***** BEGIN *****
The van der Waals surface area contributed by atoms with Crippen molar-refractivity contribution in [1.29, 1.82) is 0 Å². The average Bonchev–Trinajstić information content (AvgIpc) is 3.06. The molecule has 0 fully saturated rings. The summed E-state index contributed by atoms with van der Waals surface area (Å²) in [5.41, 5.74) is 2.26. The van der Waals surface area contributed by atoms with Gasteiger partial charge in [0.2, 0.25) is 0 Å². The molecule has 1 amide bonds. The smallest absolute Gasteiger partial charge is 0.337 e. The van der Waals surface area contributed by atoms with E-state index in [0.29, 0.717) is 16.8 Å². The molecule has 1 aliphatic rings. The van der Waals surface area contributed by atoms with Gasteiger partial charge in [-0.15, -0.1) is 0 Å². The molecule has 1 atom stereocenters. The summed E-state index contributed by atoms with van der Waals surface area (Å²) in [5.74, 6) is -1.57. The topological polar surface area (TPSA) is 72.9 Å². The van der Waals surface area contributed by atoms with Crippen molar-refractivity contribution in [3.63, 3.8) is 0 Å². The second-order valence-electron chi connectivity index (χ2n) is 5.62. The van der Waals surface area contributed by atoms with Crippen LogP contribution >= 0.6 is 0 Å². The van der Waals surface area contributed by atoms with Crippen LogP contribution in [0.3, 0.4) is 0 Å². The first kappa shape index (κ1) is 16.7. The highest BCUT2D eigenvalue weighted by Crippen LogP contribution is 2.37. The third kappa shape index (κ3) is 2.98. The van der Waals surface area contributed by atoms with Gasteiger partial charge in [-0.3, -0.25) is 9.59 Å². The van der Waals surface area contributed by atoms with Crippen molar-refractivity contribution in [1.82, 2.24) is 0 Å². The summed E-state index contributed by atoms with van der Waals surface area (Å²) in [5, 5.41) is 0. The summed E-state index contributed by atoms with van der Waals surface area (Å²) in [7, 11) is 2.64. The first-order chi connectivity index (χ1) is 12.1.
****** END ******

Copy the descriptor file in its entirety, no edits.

The van der Waals surface area contributed by atoms with Crippen molar-refractivity contribution in [1.29, 1.82) is 0 Å². The average Bonchev–Trinajstić information content (AvgIpc) is 3.06. The molecule has 0 fully saturated rings. The summed E-state index contributed by atoms with van der Waals surface area (Å²) in [5.41, 5.74) is 2.26. The van der Waals surface area contributed by atoms with Gasteiger partial charge in [0.2, 0.25) is 0 Å². The molecule has 1 amide bonds. The smallest absolute Gasteiger partial charge is 0.337 e. The van der Waals surface area contributed by atoms with E-state index in [0.29, 0.717) is 16.8 Å². The molecule has 1 aliphatic rings. The van der Waals surface area contributed by atoms with Gasteiger partial charge in [-0.15, -0.1) is 0 Å². The molecule has 1 atom stereocenters. The summed E-state index contributed by atoms with van der Waals surface area (Å²) in [5.74, 6) is -1.57. The topological polar surface area (TPSA) is 72.9 Å². The van der Waals surface area contributed by atoms with Crippen molar-refractivity contribution in [3.63, 3.8) is 0 Å². The second-order valence-electron chi connectivity index (χ2n) is 5.62. The van der Waals surface area contributed by atoms with Crippen LogP contribution >= 0.6 is 0 Å². The van der Waals surface area contributed by atoms with Crippen LogP contribution in [0.3, 0.4) is 0 Å². The first kappa shape index (κ1) is 16.7. The highest BCUT2D eigenvalue weighted by Crippen LogP contribution is 2.37. The third kappa shape index (κ3) is 2.98. The van der Waals surface area contributed by atoms with Gasteiger partial charge in [-0.3, -0.25) is 9.59 Å². The van der Waals surface area contributed by atoms with Crippen molar-refractivity contribution in [1.82, 2.24) is 0 Å². The summed E-state index contributed by atoms with van der Waals surface area (Å²) in [5, 5.41) is 0. The summed E-state index contributed by atoms with van der Waals surface area (Å²) in [7, 11) is 2.64. The first-order chi connectivity index (χ1) is 12.1.